They Took the Shot?!

July 12, 2021

In the aftermath of yesterday’s shootout loss for England in the European Championship soccer final, there have been, sadly but not surprisingly, racist tirades directed toward the black members of England’s team who missed the kicks.

Beyond adding my voice to those condemning these verbal attacks on moral grounds, I also want to suggest just how misguided these attacks are. Consider this fact: England’s team is predominantly White, yet three of five players who took the penalty kicks were Black. This suggests the Black players aren’t just among the very best on the team at this task; it also shows they were willing to get in the game and take the shot!

That’s right – it was these players who had the guts to do something in front of hundreds of millions of people. It was these players who showed the courage to act as the stress escalated to nearly unimaginable levels, knowing full well (in part, *because* they are Black) what the consequences would be if they missed. 

It reminds me of Roosevelt’s famous “Man in the Arena” remarks, where he noted that it’s “not the critic who counts; not the man who points out how the strong man stumbles, or where the doer of deeds could have done them better. The credit,” he said, “belongs to the man who is actually in the arena, who face is marred by dust and sweat and blood.” To have failed, while daring greatly, said Roosevelt, distinguishes those who take the shot from those “cold and timid souls who neither know victory nor defeat.”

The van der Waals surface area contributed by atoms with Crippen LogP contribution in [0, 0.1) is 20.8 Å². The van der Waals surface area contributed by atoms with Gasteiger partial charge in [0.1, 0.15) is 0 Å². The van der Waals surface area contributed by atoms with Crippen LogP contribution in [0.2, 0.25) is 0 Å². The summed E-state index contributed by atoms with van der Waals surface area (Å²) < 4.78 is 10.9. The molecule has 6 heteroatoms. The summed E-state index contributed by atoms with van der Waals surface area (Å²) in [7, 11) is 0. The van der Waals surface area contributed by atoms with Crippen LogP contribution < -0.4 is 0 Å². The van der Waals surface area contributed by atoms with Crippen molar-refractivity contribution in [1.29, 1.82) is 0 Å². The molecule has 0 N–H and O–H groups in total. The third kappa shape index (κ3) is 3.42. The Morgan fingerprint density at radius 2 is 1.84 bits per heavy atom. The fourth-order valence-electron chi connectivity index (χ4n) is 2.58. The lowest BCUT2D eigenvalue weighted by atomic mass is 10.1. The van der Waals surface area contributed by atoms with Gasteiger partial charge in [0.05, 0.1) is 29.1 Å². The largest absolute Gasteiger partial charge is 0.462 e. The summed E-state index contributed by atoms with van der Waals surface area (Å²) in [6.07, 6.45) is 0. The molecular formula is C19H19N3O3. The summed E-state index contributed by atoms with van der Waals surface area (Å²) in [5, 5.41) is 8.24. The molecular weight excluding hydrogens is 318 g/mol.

It’s so easy for the gutless to impugn the brave from the safety of online anonymity. 

It’s also not enough for the rest of us to take comfort knowing we don’t and wouldn’t post hateful, racist drivel, or to condemn from afar those who do.

What’s needed, it’s clear, is…

… for all of us to get better at celebrating the efforts of those with the courage to dare greatly, rather merely criticizing their outcomes from the sideline; and, 

… for all of us to take the hard shots in our own lives, rather than hoping others will step up and do so instead of us. 

Written By

Jim Detert

Jim Detert is the John L. Colley Professor of Business Administration in the Leadership and Organizational Behavior area at the University of Virginia's Darden Graduate School of Business Administration and a Professor of Public Policy at the Batten School of Leadership and Public Policy. Prior to joining UVA, he taught at Cornell University's Johnson School of Management and was the faculty director for the School's leadership initiative.